Apple has a noble ambition for its iMovie app: to make video editing child’s play. Its desktop app has given us preset transitions, titles and themes, with the recent addition of film trailer templates and easier soundtracking. Now that stripped down style has been stripped down again for the iPad 2.
Open the app and you’re greeted by a cinema title board surrounded by gloriously retro neon tubes. But that’s the best part of iMovie for iPad. It’s virtually impossible to get your home videos from elsewhere on to the tablet without using third-party software. Even iPhone 4 video won’t port across via iTunes.
So you’re left with the iPad’s video skills. They won’t match your camcorder, or most modern smartphones, for detail and quality. Oh, and if you thought you’d feel silly making a call on a tablet, try shooting a video. There should be a preset to automatically unredden the face of anyone appearing in a video clip shot on an iPad 2.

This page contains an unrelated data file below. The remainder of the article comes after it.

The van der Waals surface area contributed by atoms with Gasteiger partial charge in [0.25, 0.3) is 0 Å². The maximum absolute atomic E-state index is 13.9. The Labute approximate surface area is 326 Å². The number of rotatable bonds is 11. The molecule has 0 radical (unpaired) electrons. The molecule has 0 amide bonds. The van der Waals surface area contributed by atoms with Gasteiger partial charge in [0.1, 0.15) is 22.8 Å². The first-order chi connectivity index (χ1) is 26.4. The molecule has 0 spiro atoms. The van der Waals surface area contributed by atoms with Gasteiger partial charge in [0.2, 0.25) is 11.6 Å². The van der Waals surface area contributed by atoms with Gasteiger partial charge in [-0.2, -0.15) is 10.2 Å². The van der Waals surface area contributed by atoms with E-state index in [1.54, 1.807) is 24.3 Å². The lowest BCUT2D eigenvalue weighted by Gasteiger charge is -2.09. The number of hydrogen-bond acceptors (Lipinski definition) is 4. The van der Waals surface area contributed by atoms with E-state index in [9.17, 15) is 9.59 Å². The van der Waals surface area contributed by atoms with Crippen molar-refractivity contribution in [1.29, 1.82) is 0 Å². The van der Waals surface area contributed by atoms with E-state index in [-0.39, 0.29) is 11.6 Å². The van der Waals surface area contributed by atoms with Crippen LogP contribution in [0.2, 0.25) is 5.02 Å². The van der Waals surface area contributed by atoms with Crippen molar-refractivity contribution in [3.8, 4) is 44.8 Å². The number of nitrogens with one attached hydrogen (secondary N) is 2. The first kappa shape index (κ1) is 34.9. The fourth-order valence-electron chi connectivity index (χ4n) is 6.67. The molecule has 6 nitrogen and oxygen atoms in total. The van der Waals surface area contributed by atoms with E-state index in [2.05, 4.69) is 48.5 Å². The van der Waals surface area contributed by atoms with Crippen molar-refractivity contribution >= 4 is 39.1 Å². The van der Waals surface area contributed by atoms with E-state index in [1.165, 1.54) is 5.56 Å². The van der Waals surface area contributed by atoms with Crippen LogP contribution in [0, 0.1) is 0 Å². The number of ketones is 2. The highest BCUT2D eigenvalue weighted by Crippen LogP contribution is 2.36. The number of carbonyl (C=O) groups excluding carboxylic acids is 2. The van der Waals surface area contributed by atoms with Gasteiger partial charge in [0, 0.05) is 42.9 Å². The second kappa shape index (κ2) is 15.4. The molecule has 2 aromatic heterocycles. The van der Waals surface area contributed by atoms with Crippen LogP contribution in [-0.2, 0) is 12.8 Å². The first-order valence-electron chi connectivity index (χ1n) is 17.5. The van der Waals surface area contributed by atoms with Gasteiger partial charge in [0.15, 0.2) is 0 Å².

Assuming you’ve got as far as capturing some usable footage, it’s time to do an edit. And here things get a bit better. A bit. iMovie has stripped out all but the most basic trimming, titling and transitioning tools. That’s sensible, but leaves little room for creativity. You can clean up your clips, add and mix soundtrack music, voiceover or effects and wrap the whole thing in a pre-ordained, Apple-approved package.
iMovie for iPhone impressed because it made use of a small screen to quickly trim, title and post short videos shot with the iPhone 4’s capable camera. iMovie for iPad 2 should raise the bar considerably, especially in the company of Apple’s ace GarageBand app. Instead it sits firmly in the shade of its sister app’s rising star. There’s little sense of fun, just a struggle that ends with disappointing results. Einstein said everything should be made as simple as possible, but not simpler. Apple’s iMovie team would do well to take heed.
More after the break...
iMovie for iPad
Want to make moving postcards? iMovie has you covered. But film editors with ambition won’t make masterpieces on Apple’s tablet. Yet